Virginia City should be on everyone's must see list when visiting Northern Nevada. Yes, it caters to tourists, and you'll find hordes of them strolling the boardwalk in the summer. But don't let that stop you. There's a reason it's overrun by tourists. Virginia City is one of the best preserved mining towns in the American West.
The Comstock, as the area is called, began in 1859 when gold was discovered in Six Mile Canyon. But it was silver that became the Mother Lode for Virginia City, and by the 1880's, it was one of the largest cities west of the Mississippi. Deep, underground mines criss crossed under the city, and millionaires built luxurious mansions. The boom eventually fizzled, and Virginia City dwindled to almost a ghost town. But not quite. It is still the County Seat of Storey County, and the tourist trade has revived the city.
Today, many of the historic buildings still exist in Virginia City. 'C 'Street is the main street through town. It's wooden sidewalk is lined with saloons, shops and restaurants. A tourist train carries passengers on the short run to Gold Hill. (The train, part of the famed Virginia and Truckee Railroad, has recently received funding to extend the line all the way to Carson City. It is due to open in 2009.)
The entire town climbs the slopes of Mt. Davidson, and there are great views to be had looking down Six Mile Canyon. Be sure and get off of 'C' Street and discover the rest of Virginia City. Piper's Opera House and St. Marys in the Mountains are 2 examples of places to visit that are not on 'C' Street.
Here is an excellent website showing Then and Now photos of Virginia City:
Go enjoy a dip at the Carson Hot Springs, on Hot Springs Rd. It's a long-time institution here in Carson City, and a soak in the hot spring water is rejuvenating after a day of fun. I heard there's some remodeling going on, but in the past they had a pool, private hot tubs, motel, RV parking, and a restaurant. Another great hot springs is Walley's Hot Springs Resort just south of Genoa - it's fancier, famous, more expensive, and quite an upscale operation.
If you want an exhilarating sightseeing experience, go for a glider ride out of the Minden airport. See the Sierras, Lake Tahoe, or even go for an acrobatic ride if you're daring! Minden airport is known throughout the western USA as a superb soaring airport with a great flight school. From Carson City, go south about 8 miles to Airport Road in Minden.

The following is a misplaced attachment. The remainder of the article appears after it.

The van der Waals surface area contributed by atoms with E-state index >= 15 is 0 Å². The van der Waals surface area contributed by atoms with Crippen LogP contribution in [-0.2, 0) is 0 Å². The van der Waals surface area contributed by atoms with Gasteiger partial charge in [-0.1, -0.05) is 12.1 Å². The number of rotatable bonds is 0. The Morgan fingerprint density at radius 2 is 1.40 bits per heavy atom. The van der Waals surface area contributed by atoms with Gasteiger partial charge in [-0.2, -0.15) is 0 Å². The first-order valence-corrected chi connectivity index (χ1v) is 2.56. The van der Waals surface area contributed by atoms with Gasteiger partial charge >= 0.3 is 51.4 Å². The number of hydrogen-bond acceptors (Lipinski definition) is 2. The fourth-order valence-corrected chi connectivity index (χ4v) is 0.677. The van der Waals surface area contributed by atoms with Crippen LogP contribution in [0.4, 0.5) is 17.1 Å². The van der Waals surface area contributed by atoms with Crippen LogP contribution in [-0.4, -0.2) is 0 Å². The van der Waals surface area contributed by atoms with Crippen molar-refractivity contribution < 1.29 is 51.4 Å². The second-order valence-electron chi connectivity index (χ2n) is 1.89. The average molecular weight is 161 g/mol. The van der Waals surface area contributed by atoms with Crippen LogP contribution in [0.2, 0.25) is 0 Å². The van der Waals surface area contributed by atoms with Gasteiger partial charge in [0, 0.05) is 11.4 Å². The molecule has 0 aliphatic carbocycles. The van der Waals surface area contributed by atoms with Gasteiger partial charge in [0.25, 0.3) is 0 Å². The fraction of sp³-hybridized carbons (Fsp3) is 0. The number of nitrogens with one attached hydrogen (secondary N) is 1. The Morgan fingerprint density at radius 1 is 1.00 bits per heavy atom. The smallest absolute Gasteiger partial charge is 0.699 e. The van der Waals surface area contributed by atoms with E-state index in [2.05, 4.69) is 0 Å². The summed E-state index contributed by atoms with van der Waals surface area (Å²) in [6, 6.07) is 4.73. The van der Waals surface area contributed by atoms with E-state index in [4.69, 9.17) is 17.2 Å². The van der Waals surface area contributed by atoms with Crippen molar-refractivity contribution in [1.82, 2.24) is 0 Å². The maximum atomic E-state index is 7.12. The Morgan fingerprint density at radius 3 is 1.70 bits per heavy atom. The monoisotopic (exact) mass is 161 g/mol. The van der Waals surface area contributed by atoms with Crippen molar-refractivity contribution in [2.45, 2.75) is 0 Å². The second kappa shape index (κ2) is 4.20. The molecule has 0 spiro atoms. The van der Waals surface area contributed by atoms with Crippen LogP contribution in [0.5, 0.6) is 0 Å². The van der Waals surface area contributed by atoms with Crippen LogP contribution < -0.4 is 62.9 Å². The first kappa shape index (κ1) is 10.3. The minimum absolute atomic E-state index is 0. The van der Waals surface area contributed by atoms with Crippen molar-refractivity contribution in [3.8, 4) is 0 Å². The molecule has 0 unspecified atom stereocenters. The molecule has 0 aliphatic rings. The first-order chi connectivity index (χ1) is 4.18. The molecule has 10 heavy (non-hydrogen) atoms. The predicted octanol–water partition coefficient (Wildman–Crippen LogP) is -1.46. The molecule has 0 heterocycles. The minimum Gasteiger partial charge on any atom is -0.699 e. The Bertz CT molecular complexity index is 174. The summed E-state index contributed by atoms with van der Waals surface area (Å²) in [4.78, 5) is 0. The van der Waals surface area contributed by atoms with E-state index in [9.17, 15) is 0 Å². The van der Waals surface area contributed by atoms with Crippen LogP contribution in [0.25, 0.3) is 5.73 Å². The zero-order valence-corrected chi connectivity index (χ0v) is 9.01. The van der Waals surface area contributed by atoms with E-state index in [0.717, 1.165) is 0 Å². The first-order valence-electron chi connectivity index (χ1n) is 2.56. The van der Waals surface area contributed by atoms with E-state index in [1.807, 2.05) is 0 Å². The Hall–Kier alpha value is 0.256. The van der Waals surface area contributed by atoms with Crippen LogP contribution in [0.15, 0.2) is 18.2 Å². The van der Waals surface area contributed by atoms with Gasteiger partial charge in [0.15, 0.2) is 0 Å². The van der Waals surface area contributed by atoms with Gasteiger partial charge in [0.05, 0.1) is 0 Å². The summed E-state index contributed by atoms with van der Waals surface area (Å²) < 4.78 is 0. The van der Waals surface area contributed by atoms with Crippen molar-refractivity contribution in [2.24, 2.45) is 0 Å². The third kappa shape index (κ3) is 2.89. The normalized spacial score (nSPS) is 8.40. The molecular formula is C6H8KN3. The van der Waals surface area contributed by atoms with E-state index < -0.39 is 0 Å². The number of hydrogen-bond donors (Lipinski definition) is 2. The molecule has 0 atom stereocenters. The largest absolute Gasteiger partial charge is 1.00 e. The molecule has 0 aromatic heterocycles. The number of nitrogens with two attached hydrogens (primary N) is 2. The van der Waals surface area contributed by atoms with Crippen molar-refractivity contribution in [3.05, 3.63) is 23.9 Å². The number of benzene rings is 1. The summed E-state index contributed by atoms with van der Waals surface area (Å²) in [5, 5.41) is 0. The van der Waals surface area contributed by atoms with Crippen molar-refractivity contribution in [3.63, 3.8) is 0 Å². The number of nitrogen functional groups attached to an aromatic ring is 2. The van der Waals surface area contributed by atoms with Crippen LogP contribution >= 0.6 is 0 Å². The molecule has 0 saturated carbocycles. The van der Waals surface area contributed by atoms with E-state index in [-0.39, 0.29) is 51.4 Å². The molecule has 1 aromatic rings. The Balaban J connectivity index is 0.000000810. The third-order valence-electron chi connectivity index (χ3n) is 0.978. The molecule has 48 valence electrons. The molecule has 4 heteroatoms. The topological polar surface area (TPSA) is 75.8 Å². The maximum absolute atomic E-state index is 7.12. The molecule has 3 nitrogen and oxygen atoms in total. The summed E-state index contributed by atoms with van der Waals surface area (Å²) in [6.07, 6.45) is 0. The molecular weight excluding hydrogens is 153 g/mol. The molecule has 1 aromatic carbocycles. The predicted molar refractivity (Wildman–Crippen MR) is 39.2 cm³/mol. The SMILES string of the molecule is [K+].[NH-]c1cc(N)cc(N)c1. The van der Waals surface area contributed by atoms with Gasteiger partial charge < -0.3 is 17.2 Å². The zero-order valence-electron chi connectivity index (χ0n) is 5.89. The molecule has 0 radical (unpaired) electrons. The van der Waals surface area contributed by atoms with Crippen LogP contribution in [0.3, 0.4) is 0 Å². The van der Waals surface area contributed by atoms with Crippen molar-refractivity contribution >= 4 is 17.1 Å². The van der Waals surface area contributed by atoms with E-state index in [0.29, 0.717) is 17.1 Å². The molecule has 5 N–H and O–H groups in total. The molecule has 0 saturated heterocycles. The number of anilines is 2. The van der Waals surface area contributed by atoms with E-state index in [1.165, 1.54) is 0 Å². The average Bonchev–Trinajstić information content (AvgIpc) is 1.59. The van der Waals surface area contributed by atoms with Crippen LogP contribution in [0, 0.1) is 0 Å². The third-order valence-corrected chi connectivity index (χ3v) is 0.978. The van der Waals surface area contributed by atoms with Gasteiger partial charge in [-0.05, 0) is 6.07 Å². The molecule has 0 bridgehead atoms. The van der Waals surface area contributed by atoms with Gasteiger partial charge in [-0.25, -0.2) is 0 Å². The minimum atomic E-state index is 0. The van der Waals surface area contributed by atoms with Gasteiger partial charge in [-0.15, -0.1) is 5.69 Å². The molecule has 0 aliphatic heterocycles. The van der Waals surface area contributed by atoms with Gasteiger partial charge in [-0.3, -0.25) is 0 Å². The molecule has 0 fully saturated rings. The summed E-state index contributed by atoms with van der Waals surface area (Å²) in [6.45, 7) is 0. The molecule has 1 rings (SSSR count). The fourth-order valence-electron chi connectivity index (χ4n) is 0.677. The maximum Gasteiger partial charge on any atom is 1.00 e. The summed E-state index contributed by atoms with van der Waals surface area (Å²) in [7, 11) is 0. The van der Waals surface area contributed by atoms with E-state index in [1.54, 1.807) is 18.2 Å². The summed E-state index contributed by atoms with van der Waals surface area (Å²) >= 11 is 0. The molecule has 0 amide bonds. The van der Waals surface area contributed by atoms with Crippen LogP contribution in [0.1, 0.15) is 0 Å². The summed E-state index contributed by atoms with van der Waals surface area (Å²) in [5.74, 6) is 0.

About an hour east of Carson City, lies one of the more interesting historic sites in the Carson City area, Fort Churchill. Today, it is little more than ruins, baking in the sun. But in it's heyday, Fort Churchill was a bustling place with 58 buildings and approx. 200 soldiers. The fort was built by the US Army in 1860 in response to the so called Pyramid Lake War, where a group of untrained men from Carson City were badly beaten by the local Paiute Indians. Fort Churchill was hastily constructed to protect both the nearby settlers and the Pony Express route, which ran through the fort. But, within a year, the fort was basicly obsolete. The Indian problem settled down, the Pony Express disappeared due to the telegraph, and the Civil War became a much more pressing issue for the US Army. In 1869, the fort was abandoned.
The State of Nevada has done a good job preserving the fort in a state of arrested decay. There is a small Visitor's Center that tells the story of the fort, and has a nice overlook of the grounds. There is a loop trail that circles the former Parade Grounds, passing the ruins of all the remaining buildings. There is also a campground and picnic area down along the Carson River.
There is a long running dispute over which is the oldest town in Nevada, Genoa or Dayton. This has spilled over into The Oldest Bar in Nevada dispute. I tend to go with Genoa, but don't tell the people in Dayton I said that.
Genoa was originally called Mormon Station, and was settled by a group of Mormons. At the time, what is now Nevada was part of Utah Territory, and the Carson Valley, where Genoa is located, was along the Emmigrant Trail to California. So, Mormon Station was established as a trading post along the trail. In 1857, the Mormons were called back to Salt Lake City. But by this time, Genoa was a thriving little community. It became the County Seat of Douglas County, which it held until 1916, when upstart Minden claimed the title.
Nowadays, Genoa is fast becoming an exclusive area of huge estate homes. The small downtown area still retains it's funky charm, however. There are a number of things to see within the 2 block downtown area. Mormon Station State Historic Monument is a recreation of the original settlement's fort. Across the street, in the Old Courthouse, is a nice museum.
The next block down has a couple of buisinesses in historic structures, including the aforementioned Oldest Bar, and a couple of antique stores. The whole town can be walked in 2 minutes, so it doesn't warrant a full day. But, it is in a very pretty setting at the base of the Sierra Nevada's, and makes a nice little excursion from Carson City.
Location: South of Carson City on US 395. Turn right on Genoa Lane.